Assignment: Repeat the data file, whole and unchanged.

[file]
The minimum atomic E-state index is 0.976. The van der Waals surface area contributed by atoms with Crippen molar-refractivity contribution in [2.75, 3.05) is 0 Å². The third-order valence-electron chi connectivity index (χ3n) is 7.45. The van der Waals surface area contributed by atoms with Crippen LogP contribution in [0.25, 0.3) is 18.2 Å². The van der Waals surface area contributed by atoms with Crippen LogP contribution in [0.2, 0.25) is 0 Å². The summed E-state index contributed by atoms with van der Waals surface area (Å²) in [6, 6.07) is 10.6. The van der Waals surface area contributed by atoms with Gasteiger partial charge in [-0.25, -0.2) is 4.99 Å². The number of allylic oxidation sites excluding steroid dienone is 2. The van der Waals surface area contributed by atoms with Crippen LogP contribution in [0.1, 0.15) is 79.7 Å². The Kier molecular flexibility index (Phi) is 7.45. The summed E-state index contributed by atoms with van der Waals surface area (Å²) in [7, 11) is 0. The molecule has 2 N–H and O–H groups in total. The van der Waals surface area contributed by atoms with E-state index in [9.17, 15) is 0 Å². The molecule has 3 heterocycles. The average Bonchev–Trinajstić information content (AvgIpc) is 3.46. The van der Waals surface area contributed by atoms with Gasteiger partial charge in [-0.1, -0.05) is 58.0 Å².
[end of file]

The minimum atomic E-state index is 0.976. The van der Waals surface area contributed by atoms with Crippen molar-refractivity contribution in [2.75, 3.05) is 0 Å². The third-order valence-electron chi connectivity index (χ3n) is 7.45. The van der Waals surface area contributed by atoms with Crippen LogP contribution in [0.25, 0.3) is 18.2 Å². The van der Waals surface area contributed by atoms with Crippen LogP contribution in [0.2, 0.25) is 0 Å². The summed E-state index contributed by atoms with van der Waals surface area (Å²) in [6, 6.07) is 10.6. The van der Waals surface area contributed by atoms with Gasteiger partial charge in [-0.25, -0.2) is 4.99 Å². The number of allylic oxidation sites excluding steroid dienone is 2. The van der Waals surface area contributed by atoms with Crippen LogP contribution in [0.1, 0.15) is 79.7 Å². The Kier molecular flexibility index (Phi) is 7.45. The summed E-state index contributed by atoms with van der Waals surface area (Å²) in [7, 11) is 0. The molecule has 2 N–H and O–H groups in total. The van der Waals surface area contributed by atoms with E-state index in [9.17, 15) is 0 Å². The molecule has 3 heterocycles. The average Bonchev–Trinajstić information content (AvgIpc) is 3.46. The van der Waals surface area contributed by atoms with Gasteiger partial charge in [-0.1, -0.05) is 58.0 Å².